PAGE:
It is easy to ignore the “widow’s tax” until you are the widow. However, not all those affected by this bureaucratic penalty lose their significant others in combat, some lose them in a hospital bed.
Army veteran and surviving spouse Kathryn Fellure didn’t know how the Survivor Benefit Plan – Dependency and Indemnity Compensation (SBP-DIC) offset would affect her until her husband Lt. Col. Michael Fellure died of service-connected esophageal cancer while on active duty in January 2019.
“I learned about the offset a week after my husband’s funeral. I thought, ‘this can’t be right. My husband earned this money,’” Fellure said.
Fellure is one of roughly 65,000 affected military survivors who do not receive full benefit payouts for their earned Survivor Benefit Plan (SBP) & Dependency and Indemnity Compensation (DIC) payouts due to US Code Title 10 law from 1972. This law withholds, or “offsets,” VA benefits from retirement benefits earned by the service member. Not all military survivors qualify for both benefits. Only surviving family members qualify for both benefits and are subject to the SBP-DIC offset if their service member died as a result of their service.
This summer, Military Families Magazine reported on the details of what is known as the “widow’s tax” as the US House of Representatives voted to include a bill in the National Defense Authorization Act (NDAA) that would correct the SBP-DIC offset. Unfortunately, the Senate did not pass this legislation in their version of the NDAA.
Before a bill can be signed into law by the President, the House and Senate have to agree upon what to submit. Because these NDAA bills didn’t match, members of both the House and Senate went into “conference” after returning from their August recess on September 9, 2019.
This recess allowed representatives to connect with constituents from their home states away from beltway politics. But it also slowed the momentum built this summer by a grassroots movement led by military widows and widowers who wanted to change.
“I really want the active duty — and of course Guard and reserves — to see what’s going on. I know when you’re young and you’re healthy, you don’t see that you could come up with stage 4 cancer. That could never happen. We totally got punched in the gut when that happened to us,” said Fellure. “Not you. ‘It’s gonna be somebody else.’ It’s almost like they’re in denial because they’re young and healthy.”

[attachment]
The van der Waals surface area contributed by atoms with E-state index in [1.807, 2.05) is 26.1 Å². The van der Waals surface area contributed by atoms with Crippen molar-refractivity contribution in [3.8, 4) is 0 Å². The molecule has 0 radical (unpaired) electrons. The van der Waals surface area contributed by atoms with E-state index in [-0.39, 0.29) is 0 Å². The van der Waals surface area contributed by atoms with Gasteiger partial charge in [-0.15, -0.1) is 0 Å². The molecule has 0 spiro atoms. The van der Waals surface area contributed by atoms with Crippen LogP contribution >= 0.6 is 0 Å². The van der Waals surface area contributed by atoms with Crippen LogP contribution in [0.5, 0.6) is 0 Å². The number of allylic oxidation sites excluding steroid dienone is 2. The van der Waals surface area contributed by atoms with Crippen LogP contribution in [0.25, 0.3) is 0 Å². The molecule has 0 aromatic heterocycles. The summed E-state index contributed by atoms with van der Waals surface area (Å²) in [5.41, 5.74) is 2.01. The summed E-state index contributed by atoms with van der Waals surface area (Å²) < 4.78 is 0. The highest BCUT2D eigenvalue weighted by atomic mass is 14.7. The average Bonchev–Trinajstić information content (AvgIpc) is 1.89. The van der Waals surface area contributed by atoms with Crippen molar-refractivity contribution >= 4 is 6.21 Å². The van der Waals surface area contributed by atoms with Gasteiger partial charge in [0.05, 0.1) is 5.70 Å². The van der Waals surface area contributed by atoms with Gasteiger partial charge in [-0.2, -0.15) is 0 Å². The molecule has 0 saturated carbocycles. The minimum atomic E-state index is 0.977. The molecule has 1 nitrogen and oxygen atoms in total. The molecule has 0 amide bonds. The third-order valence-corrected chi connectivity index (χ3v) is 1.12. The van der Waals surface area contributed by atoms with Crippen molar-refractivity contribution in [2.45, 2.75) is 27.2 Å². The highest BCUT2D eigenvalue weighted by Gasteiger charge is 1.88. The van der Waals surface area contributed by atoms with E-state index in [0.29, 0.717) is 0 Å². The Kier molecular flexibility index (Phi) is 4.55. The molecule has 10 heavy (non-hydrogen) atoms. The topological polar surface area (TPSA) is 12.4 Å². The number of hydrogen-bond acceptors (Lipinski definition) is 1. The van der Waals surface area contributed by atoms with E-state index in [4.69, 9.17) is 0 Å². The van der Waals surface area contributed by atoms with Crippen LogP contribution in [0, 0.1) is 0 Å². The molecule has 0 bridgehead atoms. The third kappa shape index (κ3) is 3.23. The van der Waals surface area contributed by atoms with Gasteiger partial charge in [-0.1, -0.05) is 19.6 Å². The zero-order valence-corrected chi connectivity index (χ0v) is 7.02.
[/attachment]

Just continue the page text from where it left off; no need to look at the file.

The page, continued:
The original co-sponsors of this bill, Senators Doug Jones (D-Ala.) and Susan Collins (R-Maine), introduced a “motion to instruct” on the Senate floor in September. Jones challenged his colleagues, “this is our time to make sure that we tell our veterans that we are supportive, but we show it with our actions, not just with our words.”
This nonbinding commitment directed Senate conferees to keep the House passed SBP-DIC language in the final version of the NDAA. This motion passed unanimously 94-0.
Many military members and families do not know what the NDAA is, but they should. It affects military pay, defense funding, spouse employment initiatives, family and veterans’ programming, a would-be wall and so much more that touches the everyday lives of service members.
Although support appears strong, there is no guarantee.
“Everything came out in our favor [the September 25th Senate vote], but it’s nonbinding. … They could totally flip it and not put it in. We’re at their mercy. It’s behind closed doors so we have no idea,” Fellure continued.
Help is still needed to see that this movement crosses the finish line. Surviving spouses are doing their part. Politicians have been supportive but need reminders that this is not just an issue for a small group of spouses.
“”Widow’s tax” legislation does not just affect military widows and widowers. The active-duty spouses of today will be the Gold Star families of tomorrow.”
Here’s how you can help:
Contact your representative: https://www.house.gov/representatives/find-your-representative
Contact your senators: https://www.senate.gov/
Congressional switchboard (202) 224-3121
Show support on social media by using the hashtag #AxeWidowsTax